CENTRAL — Attorney General Alan Wilson joined Greenville County Schools on Friday at the launch of a new educational initiative aimed to empower South Carolina high school students with the skills to make safe and healthy decisions about prescription medications and understand the dangers of misusing these drugs.
The program — which will be implemented in Pickens County at D.W. Daniel High School — premiered at Mauldin High School with representatives from the student government as well as school and district leadership.
Developed by EVERFI, the program is available in select high schools across the state at no cost to the schools through support from founding members of the Prescription Drug Safety Network, which represents state and industry leaders, healthcare organizations, pharmaceutical companies and community foundations all dedicated to stemming the opioid epidemic through a national youth prevention effort, officials said.
In total, the program is being used at 14 other schools across the state.
“South Carolina ranks 9th in the nation for number of opioids being prescribed” said Wilson. “We need to proactively educate young people on making informed, healthy decisions when it comes to prescription medications so we treat the cause and not the symptom.”
The Prescription Drug Safety program uses an evidence-based, public health approach to empower high school students with the skills and knowledge they need to make safe and healthy decisions about prescription drugs.
Through interactive scenarios and self-guided activities, students learn the facts about drugs, how to properly use and dispose of them, and how to step in when faced with a situation involving misuse.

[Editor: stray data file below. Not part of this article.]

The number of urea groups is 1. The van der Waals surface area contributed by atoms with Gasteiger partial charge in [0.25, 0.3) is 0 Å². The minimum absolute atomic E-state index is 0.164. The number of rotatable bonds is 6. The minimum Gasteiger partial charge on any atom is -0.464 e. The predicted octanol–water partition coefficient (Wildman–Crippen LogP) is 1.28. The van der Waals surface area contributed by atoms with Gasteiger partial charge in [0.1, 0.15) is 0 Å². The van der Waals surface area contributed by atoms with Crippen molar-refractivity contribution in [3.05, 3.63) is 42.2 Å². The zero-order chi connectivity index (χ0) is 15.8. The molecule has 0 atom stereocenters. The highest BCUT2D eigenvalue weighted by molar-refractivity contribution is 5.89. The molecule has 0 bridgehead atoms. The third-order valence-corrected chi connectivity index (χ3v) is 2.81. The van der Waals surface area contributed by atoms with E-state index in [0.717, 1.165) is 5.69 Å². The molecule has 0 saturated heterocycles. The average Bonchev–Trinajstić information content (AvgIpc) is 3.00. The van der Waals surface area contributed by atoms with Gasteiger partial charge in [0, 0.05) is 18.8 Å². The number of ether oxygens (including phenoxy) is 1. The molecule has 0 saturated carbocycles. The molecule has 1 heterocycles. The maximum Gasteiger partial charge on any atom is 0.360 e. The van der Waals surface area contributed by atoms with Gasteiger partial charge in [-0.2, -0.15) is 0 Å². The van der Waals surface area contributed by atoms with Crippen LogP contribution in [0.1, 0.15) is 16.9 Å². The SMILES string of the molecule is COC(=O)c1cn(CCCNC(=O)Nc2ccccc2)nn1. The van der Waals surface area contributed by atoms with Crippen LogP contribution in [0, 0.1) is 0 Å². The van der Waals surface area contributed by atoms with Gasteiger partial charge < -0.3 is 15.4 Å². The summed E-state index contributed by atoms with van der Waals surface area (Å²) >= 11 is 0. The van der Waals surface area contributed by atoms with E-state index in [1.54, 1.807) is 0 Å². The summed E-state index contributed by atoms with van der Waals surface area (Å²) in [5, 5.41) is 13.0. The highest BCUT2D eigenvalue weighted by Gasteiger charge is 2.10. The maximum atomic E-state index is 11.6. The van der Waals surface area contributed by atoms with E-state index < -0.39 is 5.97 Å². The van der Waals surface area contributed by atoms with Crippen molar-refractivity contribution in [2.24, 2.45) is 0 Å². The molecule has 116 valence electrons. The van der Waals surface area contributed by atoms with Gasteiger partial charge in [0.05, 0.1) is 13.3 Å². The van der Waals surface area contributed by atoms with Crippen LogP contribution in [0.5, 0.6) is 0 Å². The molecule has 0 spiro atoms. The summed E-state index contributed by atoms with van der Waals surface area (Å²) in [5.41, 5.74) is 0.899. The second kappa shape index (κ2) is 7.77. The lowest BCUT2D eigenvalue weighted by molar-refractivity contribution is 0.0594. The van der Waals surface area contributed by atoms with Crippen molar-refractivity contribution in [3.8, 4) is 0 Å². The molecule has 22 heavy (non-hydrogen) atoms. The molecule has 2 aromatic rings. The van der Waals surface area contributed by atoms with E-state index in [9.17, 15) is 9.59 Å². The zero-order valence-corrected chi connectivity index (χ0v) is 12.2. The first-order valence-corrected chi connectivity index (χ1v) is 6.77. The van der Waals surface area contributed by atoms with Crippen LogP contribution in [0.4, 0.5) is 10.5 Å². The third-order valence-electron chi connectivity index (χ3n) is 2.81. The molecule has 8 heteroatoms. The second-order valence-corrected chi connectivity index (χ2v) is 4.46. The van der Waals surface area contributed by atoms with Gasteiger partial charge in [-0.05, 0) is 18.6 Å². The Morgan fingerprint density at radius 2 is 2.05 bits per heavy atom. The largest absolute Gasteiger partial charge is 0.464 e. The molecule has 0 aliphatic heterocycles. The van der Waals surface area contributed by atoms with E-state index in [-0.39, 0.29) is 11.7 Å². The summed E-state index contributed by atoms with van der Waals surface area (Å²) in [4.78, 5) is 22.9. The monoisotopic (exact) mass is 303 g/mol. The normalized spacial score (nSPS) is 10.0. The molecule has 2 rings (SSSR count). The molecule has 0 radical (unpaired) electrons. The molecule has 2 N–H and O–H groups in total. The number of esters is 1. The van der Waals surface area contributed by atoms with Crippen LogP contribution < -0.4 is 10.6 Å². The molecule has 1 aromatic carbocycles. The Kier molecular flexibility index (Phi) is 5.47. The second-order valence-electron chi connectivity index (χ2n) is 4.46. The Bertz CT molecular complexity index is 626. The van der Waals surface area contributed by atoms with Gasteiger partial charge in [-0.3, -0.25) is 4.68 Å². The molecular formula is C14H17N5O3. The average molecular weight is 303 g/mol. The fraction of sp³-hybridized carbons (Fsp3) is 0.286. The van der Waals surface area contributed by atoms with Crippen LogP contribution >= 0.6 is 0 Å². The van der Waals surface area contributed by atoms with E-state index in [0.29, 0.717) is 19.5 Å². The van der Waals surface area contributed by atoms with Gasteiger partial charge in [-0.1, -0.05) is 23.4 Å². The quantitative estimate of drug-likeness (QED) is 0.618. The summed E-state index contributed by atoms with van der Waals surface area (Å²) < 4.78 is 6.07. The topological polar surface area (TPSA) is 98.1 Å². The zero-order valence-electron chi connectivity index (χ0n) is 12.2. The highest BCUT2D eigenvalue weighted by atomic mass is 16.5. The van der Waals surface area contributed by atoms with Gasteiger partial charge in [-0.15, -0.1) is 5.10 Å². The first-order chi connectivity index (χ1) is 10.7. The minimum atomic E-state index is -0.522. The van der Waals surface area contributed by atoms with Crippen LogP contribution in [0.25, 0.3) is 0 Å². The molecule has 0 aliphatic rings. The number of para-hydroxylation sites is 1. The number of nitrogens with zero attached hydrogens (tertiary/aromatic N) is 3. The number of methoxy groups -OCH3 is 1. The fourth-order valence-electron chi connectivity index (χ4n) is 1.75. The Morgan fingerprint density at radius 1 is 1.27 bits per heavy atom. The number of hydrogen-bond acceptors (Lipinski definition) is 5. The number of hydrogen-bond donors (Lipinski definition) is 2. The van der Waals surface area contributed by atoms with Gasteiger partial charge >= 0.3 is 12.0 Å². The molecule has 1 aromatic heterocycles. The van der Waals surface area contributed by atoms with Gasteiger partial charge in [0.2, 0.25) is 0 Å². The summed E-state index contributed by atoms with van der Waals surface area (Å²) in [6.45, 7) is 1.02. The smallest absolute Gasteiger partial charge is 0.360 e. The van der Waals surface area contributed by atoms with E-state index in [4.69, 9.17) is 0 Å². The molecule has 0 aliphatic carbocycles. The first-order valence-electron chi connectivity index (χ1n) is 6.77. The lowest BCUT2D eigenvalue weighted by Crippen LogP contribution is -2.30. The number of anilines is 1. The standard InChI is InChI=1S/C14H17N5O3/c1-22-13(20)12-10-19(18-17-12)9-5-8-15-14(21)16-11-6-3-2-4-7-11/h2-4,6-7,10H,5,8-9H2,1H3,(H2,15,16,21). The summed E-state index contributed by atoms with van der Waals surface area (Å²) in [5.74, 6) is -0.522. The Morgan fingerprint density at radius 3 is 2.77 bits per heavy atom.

The course is aligned with the Centers for Disease Control’s National Health Education Standards and state academic standards.
“The most enlightening part of the training for me was the fact that we have been exposed and allowed to ‘give our say’ about the opioid crisis that has been gripping America,” said Ben Dority, a sophomore who’s involved in Mauldin High Student Government. “It’s an even greater opportunity that we are able to meet with the state’s attorney general and participate in a roundtable discussion. Our views as teenagers seem to be wanted, when oftentimes our voice may be discounted because of our age. History shows it is our young people who help to bring about the most systemic change in America.”
In addition to the activation in South Carolina, the Prescription Drug Safety Network has supported programs all across the nation reaching over 50,000 high school students this academic year alone.
The digital prescription drug abuse prevention course is the flagship initiative of the Prescription Drug Safety Network, the nation’s first public-private initiative to combat prescription drug abuse by providing prevention education to schools across the country.